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N916G accident description

New Mexico map... New Mexico list
Crash location 34.986944°N, 106.015833°W
Nearest city Moriarty, NM
34.990050°N, 106.049189°W
1.9 miles away
Tail number N916G
Accident date 09 Jul 2005
Aircraft type Grob G103
Additional details: None

NTSB Factual Report

On July 9, 2005, at 1247 mountain daylight time, a Grob G103, N916G, operated by the Albuquerque Soaring Club and piloted by a private pilot, was substantially damaged when it impacted terrain during an emergency landing at Moriarty Airport, Moriarty, New Mexico. Visual meteorological conditions prevailed at the time of the accident. The local personal flight was being conducted under Title 14 CFR Part 91 without a flight plan. The pilot and passenger were not injured. The flight was originating at the time of the accident.

The tow plane pilot said that the winds were 5 to 15 knots "from the west or northwest" and that "25 knot gusts were not uncommon." During the takeoff roll, he saw an "extreme dust devil right in front [of the airplane]" and "paper-sized pieces of cardboard spinning sharply." He momentarily lost control of the tow plane, then noticed the glider was no longer in tow. He flew an abbreviated traffic pattern and landed. It was then that he noticed his propeller had sustained a ground strike.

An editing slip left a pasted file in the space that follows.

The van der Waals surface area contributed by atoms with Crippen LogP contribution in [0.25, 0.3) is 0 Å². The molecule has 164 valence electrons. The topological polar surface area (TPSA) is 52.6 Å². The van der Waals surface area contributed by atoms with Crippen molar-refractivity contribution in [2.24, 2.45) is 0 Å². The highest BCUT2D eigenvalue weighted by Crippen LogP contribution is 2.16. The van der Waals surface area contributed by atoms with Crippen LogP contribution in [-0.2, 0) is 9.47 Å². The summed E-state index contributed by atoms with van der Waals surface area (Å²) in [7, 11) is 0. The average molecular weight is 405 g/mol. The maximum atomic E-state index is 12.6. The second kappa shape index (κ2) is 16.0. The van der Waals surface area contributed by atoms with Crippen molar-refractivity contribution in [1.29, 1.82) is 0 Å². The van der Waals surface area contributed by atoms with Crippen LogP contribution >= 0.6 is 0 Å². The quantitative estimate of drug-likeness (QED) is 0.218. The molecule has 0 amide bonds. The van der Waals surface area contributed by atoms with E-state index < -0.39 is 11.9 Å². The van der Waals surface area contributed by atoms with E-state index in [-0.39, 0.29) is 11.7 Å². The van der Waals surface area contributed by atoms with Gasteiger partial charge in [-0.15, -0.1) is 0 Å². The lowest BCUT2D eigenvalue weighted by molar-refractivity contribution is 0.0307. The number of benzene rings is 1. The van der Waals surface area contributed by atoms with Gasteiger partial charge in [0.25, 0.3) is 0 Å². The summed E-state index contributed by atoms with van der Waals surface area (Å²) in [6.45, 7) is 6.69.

The glider pilot said that after an uneventful aero tow, the tow plane started "pulling up and then touched back down." He said the "left wing [was] low and [the] tail high and right.." He then saw a "puff of smoke" and "couldn't tell if the tow plane had crashed, or was about to crash." He elected to release and perform an emergency landing from an altitude of 75 to 100 feet. After turning 90 degrees to the right, the glider was "close to the ground" so the pilot "leveled the wings and tried to flare." The glider impacted terrain and ground looped. A pilot-rated witness said that the pilot "appeared to be attempting a downwind landing when the right wingtip impacted the ground and broke off the glider." Post-accident examination revealed a severed right wing and a severed fuselage aft of the cockpit.

Both pilots agreed that the "puff of smoke" seen by the glider pilot was actually dust thrown in the air during the tow plane's propeller strike.

NTSB Probable Cause

the glider pilot's intentional tow release at too low an altitude when he erroneously perceived the tow plane was about to crash. A contributing factor was the unsuitable terrain on which to make a landing.

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